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Doesn’t Cutts get Europe?

9 June 2010 BY

Ok, this is a bit of a bold statement, does Cutts get Europe? It seems like he doesn’t, at least if you look at the answer he is giving on a question Dave Davis asked. Davis asked:

“AdWords allows (and it’s pretty accurate) location targeting. Why can’t you guys allow multiple country targeting in Webmaster Tools instead of just one? It would solve an age old problem for webmasters targeting multiple countries.”

This is something which has been bothering me for a while. For example when I was at Searchcowboys I really wanted to target Europeans. That was impossible, it was either the Dutch or the US or the world. Here’s what Cutts answered:


In my opinion this is an answer which is too easy. “People might click all the countries”. What!?

I think Cutts is taking the American approach here. US sites tend to focus on the US. Multiple countries are not important for US siteowners, so probably a US-Googler might think the same. Which means he doesn’t understand that for example in Europe there are multiple countries you might want to target who in the US might not even be as big as two states. Just think about Ireland / UK or Netherlands / Belgium, Belgium / France, Germany / Austria etcetera.

What do you think?

AUTHORED BY:
h

Bas van den Beld is a speaker, trainer and online marketing strategist. Bas is the founder of Stateofdigital.com. -- You can hire Bas to speak, train or consult.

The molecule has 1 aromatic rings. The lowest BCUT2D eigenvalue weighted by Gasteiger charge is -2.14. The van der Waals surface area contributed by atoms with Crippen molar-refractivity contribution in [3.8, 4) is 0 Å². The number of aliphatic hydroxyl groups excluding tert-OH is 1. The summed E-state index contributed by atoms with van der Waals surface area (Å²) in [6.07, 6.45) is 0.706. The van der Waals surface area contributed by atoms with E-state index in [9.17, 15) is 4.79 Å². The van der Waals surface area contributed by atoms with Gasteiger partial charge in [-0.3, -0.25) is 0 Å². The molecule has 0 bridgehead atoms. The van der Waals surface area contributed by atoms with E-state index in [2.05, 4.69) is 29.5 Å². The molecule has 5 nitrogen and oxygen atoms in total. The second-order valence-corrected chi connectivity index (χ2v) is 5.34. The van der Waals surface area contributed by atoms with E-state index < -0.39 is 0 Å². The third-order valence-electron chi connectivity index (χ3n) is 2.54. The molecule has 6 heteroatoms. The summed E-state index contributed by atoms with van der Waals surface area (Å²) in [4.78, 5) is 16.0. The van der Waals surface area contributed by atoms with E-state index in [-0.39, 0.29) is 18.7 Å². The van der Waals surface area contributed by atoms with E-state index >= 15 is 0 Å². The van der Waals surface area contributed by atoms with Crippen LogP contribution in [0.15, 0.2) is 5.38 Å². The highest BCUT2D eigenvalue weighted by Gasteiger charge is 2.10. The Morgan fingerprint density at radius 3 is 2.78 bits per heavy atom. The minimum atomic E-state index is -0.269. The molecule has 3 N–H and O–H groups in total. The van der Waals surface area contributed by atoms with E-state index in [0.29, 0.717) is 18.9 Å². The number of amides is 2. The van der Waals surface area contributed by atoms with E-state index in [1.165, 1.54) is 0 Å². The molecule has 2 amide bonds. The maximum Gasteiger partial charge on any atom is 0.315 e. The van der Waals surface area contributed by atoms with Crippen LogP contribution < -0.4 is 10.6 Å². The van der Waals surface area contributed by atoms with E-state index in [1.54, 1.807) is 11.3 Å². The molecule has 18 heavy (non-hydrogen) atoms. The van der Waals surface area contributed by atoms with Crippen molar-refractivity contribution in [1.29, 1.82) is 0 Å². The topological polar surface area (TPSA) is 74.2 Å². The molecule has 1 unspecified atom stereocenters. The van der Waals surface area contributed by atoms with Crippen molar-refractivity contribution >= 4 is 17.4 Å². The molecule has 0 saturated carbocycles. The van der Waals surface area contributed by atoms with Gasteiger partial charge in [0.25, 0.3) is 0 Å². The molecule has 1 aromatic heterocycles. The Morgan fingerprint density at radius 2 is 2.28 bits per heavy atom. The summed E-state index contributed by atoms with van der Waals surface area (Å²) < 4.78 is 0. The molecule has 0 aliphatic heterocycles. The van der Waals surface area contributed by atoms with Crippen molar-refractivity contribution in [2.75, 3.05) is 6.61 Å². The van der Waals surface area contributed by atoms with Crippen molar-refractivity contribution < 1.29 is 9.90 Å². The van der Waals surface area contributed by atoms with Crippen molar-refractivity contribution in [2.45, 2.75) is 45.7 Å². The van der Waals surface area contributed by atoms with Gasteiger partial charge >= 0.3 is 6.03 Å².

• http://twitter.com/brettpringle Brett Pringle

    I think in some extremely round about way, Matt has brought up an issue with specific country targeting, since there are still many people that believe a website can target the every country, rank, etc since they have a website. Not taking into account geolocation, hosting, local data centres etc etc and all the factors involved. So in some way his answer simply confirms how many people still do not understand international and local rankings.

    I’m sure it would be a quick fix for WMT to simply provide additional country options to target. Someone so eager to “tag” (LOL) check all options, well, no comment on that.

    Must admit, i’ve never had much luck with the geo targeting in WMT, i found we had better results simply changing hosting. But then again, Europe as you say is a completely different ball game.

    My 2 cents though, i could be completely off mark here

  • Steve

    I think I would be willing to pay for Webmaster Tools if I got bet quality tools and targeting from it! The short of it is he is right about the spamming thing, there are too many idiots out there willing to try anything to get a small advantage for a small amount of time.